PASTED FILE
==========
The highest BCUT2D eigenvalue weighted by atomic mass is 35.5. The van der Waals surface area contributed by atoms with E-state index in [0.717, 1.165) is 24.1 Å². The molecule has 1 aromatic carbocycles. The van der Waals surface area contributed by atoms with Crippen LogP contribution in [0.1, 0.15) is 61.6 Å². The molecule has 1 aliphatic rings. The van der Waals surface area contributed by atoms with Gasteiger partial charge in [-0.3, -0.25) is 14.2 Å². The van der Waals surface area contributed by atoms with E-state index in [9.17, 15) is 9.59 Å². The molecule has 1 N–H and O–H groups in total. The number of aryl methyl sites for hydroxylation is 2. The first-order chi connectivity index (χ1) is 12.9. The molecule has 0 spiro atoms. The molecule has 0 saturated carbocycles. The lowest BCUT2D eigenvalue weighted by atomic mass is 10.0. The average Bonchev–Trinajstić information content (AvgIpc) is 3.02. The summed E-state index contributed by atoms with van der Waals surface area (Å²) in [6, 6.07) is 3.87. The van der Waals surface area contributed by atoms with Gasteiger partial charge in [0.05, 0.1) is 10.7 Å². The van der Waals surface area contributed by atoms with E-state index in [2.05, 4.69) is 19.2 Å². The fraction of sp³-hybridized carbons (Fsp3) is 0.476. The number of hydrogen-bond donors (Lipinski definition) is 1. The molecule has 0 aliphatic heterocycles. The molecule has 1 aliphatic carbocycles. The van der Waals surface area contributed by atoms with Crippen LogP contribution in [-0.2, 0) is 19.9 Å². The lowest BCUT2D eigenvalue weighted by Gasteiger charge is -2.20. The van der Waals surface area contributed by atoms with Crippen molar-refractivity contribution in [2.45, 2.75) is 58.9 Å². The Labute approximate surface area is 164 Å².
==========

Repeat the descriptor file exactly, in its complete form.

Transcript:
The highest BCUT2D eigenvalue weighted by atomic mass is 35.5. The van der Waals surface area contributed by atoms with E-state index in [0.717, 1.165) is 24.1 Å². The molecule has 1 aromatic carbocycles. The van der Waals surface area contributed by atoms with Crippen LogP contribution in [0.1, 0.15) is 61.6 Å². The molecule has 1 aliphatic rings. The van der Waals surface area contributed by atoms with Gasteiger partial charge in [-0.3, -0.25) is 14.2 Å². The van der Waals surface area contributed by atoms with E-state index in [9.17, 15) is 9.59 Å². The molecule has 1 N–H and O–H groups in total. The number of aryl methyl sites for hydroxylation is 2. The first-order chi connectivity index (χ1) is 12.9. The molecule has 0 spiro atoms. The molecule has 0 saturated carbocycles. The lowest BCUT2D eigenvalue weighted by atomic mass is 10.0. The average Bonchev–Trinajstić information content (AvgIpc) is 3.02. The summed E-state index contributed by atoms with van der Waals surface area (Å²) in [6, 6.07) is 3.87. The van der Waals surface area contributed by atoms with Gasteiger partial charge in [0.05, 0.1) is 10.7 Å². The van der Waals surface area contributed by atoms with E-state index in [2.05, 4.69) is 19.2 Å². The fraction of sp³-hybridized carbons (Fsp3) is 0.476. The number of hydrogen-bond donors (Lipinski definition) is 1. The molecule has 0 aliphatic heterocycles. The molecule has 1 aliphatic carbocycles. The van der Waals surface area contributed by atoms with Crippen LogP contribution in [-0.2, 0) is 19.9 Å². The lowest BCUT2D eigenvalue weighted by Gasteiger charge is -2.20. The van der Waals surface area contributed by atoms with Crippen molar-refractivity contribution in [2.45, 2.75) is 58.9 Å². The Labute approximate surface area is 164 Å².